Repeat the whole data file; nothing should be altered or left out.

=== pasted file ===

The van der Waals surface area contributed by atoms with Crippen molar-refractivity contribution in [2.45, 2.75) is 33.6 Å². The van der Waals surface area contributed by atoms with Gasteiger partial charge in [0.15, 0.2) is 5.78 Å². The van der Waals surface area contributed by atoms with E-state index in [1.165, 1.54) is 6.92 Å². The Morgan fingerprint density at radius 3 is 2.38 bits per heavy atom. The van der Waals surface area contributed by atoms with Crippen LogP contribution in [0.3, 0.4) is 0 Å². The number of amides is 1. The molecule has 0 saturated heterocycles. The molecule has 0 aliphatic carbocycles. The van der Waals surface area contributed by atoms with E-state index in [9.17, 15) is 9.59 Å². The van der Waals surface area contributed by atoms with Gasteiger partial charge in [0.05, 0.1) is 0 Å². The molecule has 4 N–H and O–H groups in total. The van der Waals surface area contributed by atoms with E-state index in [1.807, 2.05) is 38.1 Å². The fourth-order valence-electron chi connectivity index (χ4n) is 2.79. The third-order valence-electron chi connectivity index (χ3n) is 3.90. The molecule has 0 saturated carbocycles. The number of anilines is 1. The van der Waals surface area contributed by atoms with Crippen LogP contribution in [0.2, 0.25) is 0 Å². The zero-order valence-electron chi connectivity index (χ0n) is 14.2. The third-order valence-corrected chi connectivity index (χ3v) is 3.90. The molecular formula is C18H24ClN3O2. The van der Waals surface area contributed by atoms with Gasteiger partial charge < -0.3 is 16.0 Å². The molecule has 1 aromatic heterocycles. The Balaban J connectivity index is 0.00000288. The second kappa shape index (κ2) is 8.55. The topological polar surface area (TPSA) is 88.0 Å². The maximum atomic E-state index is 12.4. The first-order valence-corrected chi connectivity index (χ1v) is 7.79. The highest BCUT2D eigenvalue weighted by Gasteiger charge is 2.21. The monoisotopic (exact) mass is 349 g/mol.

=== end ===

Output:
The van der Waals surface area contributed by atoms with Crippen molar-refractivity contribution in [2.45, 2.75) is 33.6 Å². The van der Waals surface area contributed by atoms with Gasteiger partial charge in [0.15, 0.2) is 5.78 Å². The van der Waals surface area contributed by atoms with E-state index in [1.165, 1.54) is 6.92 Å². The Morgan fingerprint density at radius 3 is 2.38 bits per heavy atom. The van der Waals surface area contributed by atoms with Crippen LogP contribution in [0.3, 0.4) is 0 Å². The number of amides is 1. The molecule has 0 saturated heterocycles. The molecule has 0 aliphatic carbocycles. The van der Waals surface area contributed by atoms with E-state index in [9.17, 15) is 9.59 Å². The van der Waals surface area contributed by atoms with Gasteiger partial charge in [0.05, 0.1) is 0 Å². The molecule has 4 N–H and O–H groups in total. The van der Waals surface area contributed by atoms with E-state index in [1.807, 2.05) is 38.1 Å². The fourth-order valence-electron chi connectivity index (χ4n) is 2.79. The third-order valence-electron chi connectivity index (χ3n) is 3.90. The molecule has 0 saturated carbocycles. The number of anilines is 1. The van der Waals surface area contributed by atoms with Crippen LogP contribution in [0.2, 0.25) is 0 Å². The zero-order valence-electron chi connectivity index (χ0n) is 14.2. The third-order valence-corrected chi connectivity index (χ3v) is 3.90. The molecular formula is C18H24ClN3O2. The van der Waals surface area contributed by atoms with Gasteiger partial charge < -0.3 is 16.0 Å². The molecule has 1 aromatic heterocycles. The Balaban J connectivity index is 0.00000288. The second kappa shape index (κ2) is 8.55. The topological polar surface area (TPSA) is 88.0 Å². The maximum atomic E-state index is 12.4. The first-order valence-corrected chi connectivity index (χ1v) is 7.79. The highest BCUT2D eigenvalue weighted by Gasteiger charge is 2.21. The monoisotopic (exact) mass is 349 g/mol.